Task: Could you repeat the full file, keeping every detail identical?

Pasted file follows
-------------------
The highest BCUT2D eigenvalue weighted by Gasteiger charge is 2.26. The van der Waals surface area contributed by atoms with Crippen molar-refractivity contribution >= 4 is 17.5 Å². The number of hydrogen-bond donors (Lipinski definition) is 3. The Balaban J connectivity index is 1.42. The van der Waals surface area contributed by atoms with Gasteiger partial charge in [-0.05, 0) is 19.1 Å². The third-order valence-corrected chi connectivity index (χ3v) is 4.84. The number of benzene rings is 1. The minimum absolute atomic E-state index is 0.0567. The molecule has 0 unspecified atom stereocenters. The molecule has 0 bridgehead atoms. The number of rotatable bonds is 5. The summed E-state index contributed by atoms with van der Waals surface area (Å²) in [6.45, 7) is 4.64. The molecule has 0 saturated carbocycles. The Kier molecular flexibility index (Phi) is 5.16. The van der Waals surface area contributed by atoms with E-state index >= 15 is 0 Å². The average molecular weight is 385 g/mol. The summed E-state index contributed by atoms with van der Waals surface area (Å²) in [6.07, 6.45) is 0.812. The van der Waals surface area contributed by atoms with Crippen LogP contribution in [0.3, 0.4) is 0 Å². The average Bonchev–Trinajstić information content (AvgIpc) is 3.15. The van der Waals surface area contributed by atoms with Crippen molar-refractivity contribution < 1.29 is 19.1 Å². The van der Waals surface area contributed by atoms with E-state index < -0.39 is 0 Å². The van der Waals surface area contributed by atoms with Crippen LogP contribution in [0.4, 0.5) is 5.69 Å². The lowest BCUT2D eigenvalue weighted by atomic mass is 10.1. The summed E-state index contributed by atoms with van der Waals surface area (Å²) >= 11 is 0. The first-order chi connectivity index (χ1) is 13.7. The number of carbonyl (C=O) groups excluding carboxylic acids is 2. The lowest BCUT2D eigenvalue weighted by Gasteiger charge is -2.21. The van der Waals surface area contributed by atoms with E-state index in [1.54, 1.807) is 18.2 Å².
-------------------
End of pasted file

The highest BCUT2D eigenvalue weighted by Gasteiger charge is 2.26. The van der Waals surface area contributed by atoms with Crippen molar-refractivity contribution >= 4 is 17.5 Å². The number of hydrogen-bond donors (Lipinski definition) is 3. The Balaban J connectivity index is 1.42. The van der Waals surface area contributed by atoms with Gasteiger partial charge in [-0.05, 0) is 19.1 Å². The third-order valence-corrected chi connectivity index (χ3v) is 4.84. The number of benzene rings is 1. The minimum absolute atomic E-state index is 0.0567. The molecule has 0 unspecified atom stereocenters. The molecule has 0 bridgehead atoms. The number of rotatable bonds is 5. The summed E-state index contributed by atoms with van der Waals surface area (Å²) in [6.45, 7) is 4.64. The molecule has 0 saturated carbocycles. The Kier molecular flexibility index (Phi) is 5.16. The van der Waals surface area contributed by atoms with E-state index >= 15 is 0 Å². The average molecular weight is 385 g/mol. The summed E-state index contributed by atoms with van der Waals surface area (Å²) in [6.07, 6.45) is 0.812. The van der Waals surface area contributed by atoms with Crippen LogP contribution in [0.3, 0.4) is 0 Å². The average Bonchev–Trinajstić information content (AvgIpc) is 3.15. The van der Waals surface area contributed by atoms with Crippen molar-refractivity contribution < 1.29 is 19.1 Å². The van der Waals surface area contributed by atoms with E-state index < -0.39 is 0 Å². The van der Waals surface area contributed by atoms with Crippen LogP contribution in [0.4, 0.5) is 5.69 Å². The lowest BCUT2D eigenvalue weighted by atomic mass is 10.1. The summed E-state index contributed by atoms with van der Waals surface area (Å²) >= 11 is 0. The first-order chi connectivity index (χ1) is 13.7. The number of carbonyl (C=O) groups excluding carboxylic acids is 2. The lowest BCUT2D eigenvalue weighted by Gasteiger charge is -2.21. The van der Waals surface area contributed by atoms with E-state index in [1.54, 1.807) is 18.2 Å².